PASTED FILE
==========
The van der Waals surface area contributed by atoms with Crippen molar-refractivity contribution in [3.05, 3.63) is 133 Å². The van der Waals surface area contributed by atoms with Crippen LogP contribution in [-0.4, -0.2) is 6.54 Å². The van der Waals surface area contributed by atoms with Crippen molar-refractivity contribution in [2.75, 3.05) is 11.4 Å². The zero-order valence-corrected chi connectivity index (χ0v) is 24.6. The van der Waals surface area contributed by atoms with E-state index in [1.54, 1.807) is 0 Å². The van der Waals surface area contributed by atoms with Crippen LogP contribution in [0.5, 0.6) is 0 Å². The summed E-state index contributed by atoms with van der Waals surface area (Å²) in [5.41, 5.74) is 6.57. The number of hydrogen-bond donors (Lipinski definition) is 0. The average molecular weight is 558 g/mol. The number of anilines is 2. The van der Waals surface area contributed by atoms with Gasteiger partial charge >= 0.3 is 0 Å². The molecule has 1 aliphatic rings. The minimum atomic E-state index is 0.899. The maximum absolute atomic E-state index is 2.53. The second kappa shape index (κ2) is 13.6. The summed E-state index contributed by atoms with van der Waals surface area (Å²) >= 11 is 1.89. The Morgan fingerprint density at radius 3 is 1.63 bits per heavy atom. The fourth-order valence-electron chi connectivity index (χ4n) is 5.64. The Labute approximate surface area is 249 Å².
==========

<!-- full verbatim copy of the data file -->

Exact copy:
The van der Waals surface area contributed by atoms with Crippen molar-refractivity contribution in [3.05, 3.63) is 133 Å². The van der Waals surface area contributed by atoms with Crippen LogP contribution in [-0.4, -0.2) is 6.54 Å². The van der Waals surface area contributed by atoms with Crippen molar-refractivity contribution in [2.75, 3.05) is 11.4 Å². The zero-order valence-corrected chi connectivity index (χ0v) is 24.6. The van der Waals surface area contributed by atoms with E-state index in [1.54, 1.807) is 0 Å². The van der Waals surface area contributed by atoms with Crippen LogP contribution in [0.5, 0.6) is 0 Å². The summed E-state index contributed by atoms with van der Waals surface area (Å²) in [5.41, 5.74) is 6.57. The number of hydrogen-bond donors (Lipinski definition) is 0. The average molecular weight is 558 g/mol. The number of anilines is 2. The van der Waals surface area contributed by atoms with Gasteiger partial charge >= 0.3 is 0 Å². The molecule has 1 aliphatic rings. The minimum atomic E-state index is 0.899. The maximum absolute atomic E-state index is 2.53. The second kappa shape index (κ2) is 13.6. The summed E-state index contributed by atoms with van der Waals surface area (Å²) >= 11 is 1.89. The Morgan fingerprint density at radius 3 is 1.63 bits per heavy atom. The fourth-order valence-electron chi connectivity index (χ4n) is 5.64. The Labute approximate surface area is 249 Å².